There are many options for contactless entry, and one of the most convenient is an NFC key fob. Just why are these gadgets so great? It has to do with being touchless, but also being small, incognito, and having a small transmission range. Ordinarily, a short range is not a bonus, but when it comes to access control, it is a helpful safety feature.
Why? Let’s dive in.
Near Field Communication Basics
NFC stands for “Near Field Communication,” which refers directly to the size of the transmission range of the device.
The core of any NFC device (or any RFID device, for that matter) is a small metal coil. When this coil comes inside the scope of the magnetic field generated by a reader device, the magnetism prompts the coil inside the device to generate an electric current. This initial contact is called “the handshake.”
Once the handshake is made and the reader and the NFC key fob are in contact, a tiny chip connected to the coil inside the key fob can transmit a data package to the chip in the reader. This data package lets the reader know the identity, so to speak, of the NFC access card: an authorized person that is allowed past the lock. This is how NFC fobs and cards can serve as keys for electric locks, and also how usage information is collected.
This whole process is really fast–less than a second.
NFC and Smartphones
All Apple and Samsung smartphones also have NFC capabilities. These devices can be used as an NFC key and as an NFC reader, usually with the help of an app to supply the necessary software.
We’re not going to cover just how that works here, since this article has a different focus, but if you want to know more about using smartphones as key cards you can check out another one of our blogs on this very topic. Read the “Bluetooth Reader Access Control” article here.
NFC Key Fob Uses
NFC devices all have that tiny chip inside that stores data. This means that you can program different key fobs to different levels of clearance.
This chip and the data it contains can be used in multiple ways that can be very useful in offices, manufacturing facilities, and multi-tenant situations.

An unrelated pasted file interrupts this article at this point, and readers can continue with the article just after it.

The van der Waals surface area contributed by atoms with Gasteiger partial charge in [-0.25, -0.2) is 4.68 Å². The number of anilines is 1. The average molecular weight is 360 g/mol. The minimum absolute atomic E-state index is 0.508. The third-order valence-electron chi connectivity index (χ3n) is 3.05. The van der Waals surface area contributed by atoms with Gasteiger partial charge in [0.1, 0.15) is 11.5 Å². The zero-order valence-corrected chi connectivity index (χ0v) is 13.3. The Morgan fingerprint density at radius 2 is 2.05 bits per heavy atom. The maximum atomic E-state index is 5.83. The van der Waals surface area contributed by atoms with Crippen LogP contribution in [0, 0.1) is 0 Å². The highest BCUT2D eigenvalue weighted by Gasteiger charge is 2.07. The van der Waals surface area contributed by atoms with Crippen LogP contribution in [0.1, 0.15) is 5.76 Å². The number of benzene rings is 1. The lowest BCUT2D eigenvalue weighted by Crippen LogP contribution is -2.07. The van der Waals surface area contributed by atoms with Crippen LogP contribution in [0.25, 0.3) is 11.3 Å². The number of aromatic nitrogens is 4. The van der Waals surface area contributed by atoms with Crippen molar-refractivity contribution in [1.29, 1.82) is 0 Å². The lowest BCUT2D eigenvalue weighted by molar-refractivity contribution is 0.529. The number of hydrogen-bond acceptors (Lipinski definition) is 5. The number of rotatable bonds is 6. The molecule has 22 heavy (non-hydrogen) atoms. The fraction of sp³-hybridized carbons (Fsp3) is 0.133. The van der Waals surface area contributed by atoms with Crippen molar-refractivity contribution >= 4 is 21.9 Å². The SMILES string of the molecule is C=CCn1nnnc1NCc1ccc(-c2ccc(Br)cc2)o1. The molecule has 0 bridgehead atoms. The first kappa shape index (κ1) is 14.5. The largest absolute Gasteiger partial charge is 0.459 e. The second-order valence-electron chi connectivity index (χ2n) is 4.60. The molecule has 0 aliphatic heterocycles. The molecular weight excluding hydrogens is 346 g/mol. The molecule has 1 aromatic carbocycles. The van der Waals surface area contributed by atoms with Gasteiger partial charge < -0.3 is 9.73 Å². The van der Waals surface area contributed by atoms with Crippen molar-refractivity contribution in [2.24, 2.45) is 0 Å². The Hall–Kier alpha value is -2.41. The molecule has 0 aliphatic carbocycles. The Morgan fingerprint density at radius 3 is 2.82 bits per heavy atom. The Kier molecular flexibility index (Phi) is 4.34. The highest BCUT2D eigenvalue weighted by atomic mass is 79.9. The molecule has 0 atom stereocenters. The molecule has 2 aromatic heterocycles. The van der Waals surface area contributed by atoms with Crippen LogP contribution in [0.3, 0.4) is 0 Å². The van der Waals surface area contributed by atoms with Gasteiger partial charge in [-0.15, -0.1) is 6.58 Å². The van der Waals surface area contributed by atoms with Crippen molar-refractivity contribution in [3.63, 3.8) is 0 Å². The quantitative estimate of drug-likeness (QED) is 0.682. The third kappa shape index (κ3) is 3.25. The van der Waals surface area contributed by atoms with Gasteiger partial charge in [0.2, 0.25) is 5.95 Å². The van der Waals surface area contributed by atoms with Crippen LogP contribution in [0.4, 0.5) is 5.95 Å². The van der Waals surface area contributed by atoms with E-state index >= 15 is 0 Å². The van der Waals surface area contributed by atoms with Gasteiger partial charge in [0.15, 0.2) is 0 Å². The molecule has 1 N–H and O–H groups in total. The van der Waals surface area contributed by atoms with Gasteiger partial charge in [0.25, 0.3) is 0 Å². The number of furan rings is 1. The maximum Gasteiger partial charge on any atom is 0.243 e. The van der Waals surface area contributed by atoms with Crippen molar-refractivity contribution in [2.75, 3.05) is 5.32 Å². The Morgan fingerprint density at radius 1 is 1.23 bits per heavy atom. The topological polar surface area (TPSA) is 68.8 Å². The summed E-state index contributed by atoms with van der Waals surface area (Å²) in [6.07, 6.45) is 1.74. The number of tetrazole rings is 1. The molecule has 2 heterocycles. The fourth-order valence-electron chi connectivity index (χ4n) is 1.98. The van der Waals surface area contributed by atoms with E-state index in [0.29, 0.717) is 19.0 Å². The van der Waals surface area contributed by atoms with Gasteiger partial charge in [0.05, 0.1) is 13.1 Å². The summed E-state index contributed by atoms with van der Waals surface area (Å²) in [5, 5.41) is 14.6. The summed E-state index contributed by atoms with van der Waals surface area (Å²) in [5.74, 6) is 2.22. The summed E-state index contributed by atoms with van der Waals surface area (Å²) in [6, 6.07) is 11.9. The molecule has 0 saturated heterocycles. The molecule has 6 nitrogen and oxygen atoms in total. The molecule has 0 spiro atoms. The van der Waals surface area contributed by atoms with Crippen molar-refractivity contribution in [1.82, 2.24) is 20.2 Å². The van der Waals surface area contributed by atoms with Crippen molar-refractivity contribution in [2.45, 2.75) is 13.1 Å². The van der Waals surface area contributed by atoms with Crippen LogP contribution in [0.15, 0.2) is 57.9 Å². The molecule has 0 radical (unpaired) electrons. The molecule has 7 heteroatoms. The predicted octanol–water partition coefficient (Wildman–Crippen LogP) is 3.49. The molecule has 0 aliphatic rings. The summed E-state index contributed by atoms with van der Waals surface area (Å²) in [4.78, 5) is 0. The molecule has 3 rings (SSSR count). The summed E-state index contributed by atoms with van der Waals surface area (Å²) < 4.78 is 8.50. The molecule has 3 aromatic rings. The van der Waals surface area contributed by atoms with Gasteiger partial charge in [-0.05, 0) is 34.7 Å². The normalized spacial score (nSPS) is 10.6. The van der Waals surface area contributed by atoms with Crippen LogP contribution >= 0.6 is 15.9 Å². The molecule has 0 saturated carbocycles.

These uses all have to do with access control, but involve the customization of access control for maximum security.
- Fob A can go through all exterior doors in the building
- Fob B can go through all exterior doors and interior doors to sensitive areas like server rooms or data storage spaces
- Fob C can go through exterior doors and into restricted-access equipment cages, but not the server room.
These key fobs can also be used as credentials for unlocking computers or even certain pieces of computer-operated equipment. Using NFC fobs for this is a way of limited access not just to areas, but to devices, ensuring that people who are not properly trained are simply unable to fire up and use whatever equipment they want.
Can NFC Key Cards Get Hacked?
However, there are things you (and your security team) can do to make them far more difficult to crack.
NFC key fobs in general are harder for hackers to gain access to because they are usually kept on an employee’s person when out in public, as opposed to in a bag that is more exposed.
Also, because NFC uses very short range near field communication, it is not as good of a candidate for cloning as, say, a longer-range RFID card, because a hacker would need to get very close to the card in order to scan and copy it.
(Wondering how the cloning thing works? We have another article on that here: Everything You Need To Know About Key Fob Cloning)
Additionally, new NFC key fobs and cards incorporate encryption to protect the information being exchanged. This means that the data on an NFC card is encoded using an encryption that is known to its assigned reader, but not to a potential hacker’s reader. The hacker can activate a handshake with an encrypted NFC key fob, but it cannot decode the data package, thus thwarting its efforts to clone the data and make a duplicate key.
For companies that like the ability to track access using NFC key fob credentials but are still concerned about security issues, consider two-factor authentication.
This means using two different credentials to approve access to a locked door. This could be a NFC key fob plus a PIN number, or an NFC fob plus a biometric fingerprint lock. This ensures that even if the near field communication is cracked, the hacker is still missing a second component that is crucial to opening a lock.
Is NFC Better Than RFID?
RFID, or radio frequency identification, is very widespread in the security industry. RFID antedates NFC and is often less expensive to implement. But does that mean it is better?
NFC key fobs are smaller and, with the right encryption, can be more secure. Their data chip is also capable of carrying a lot more data (which is part of why they are so handy in smartphones). Their smaller transmission field makes them much more secure by default than longer-range RFID cards.
But RFID cards are well-suited for settings where the card and the reader need to be spaced more widely apart, and they are more affordable for security on a budget. More and more RFID cards are being deployed with built-in encryption that makes them more secure, as well.
RFID tends to be better for retail and general office settings where corporate sabotage is not a major risk factor. NFC tends to be better for manufacturing facilities or a business dealing in sensitive information, or business of that type, thanks to their more secure design and smaller profile.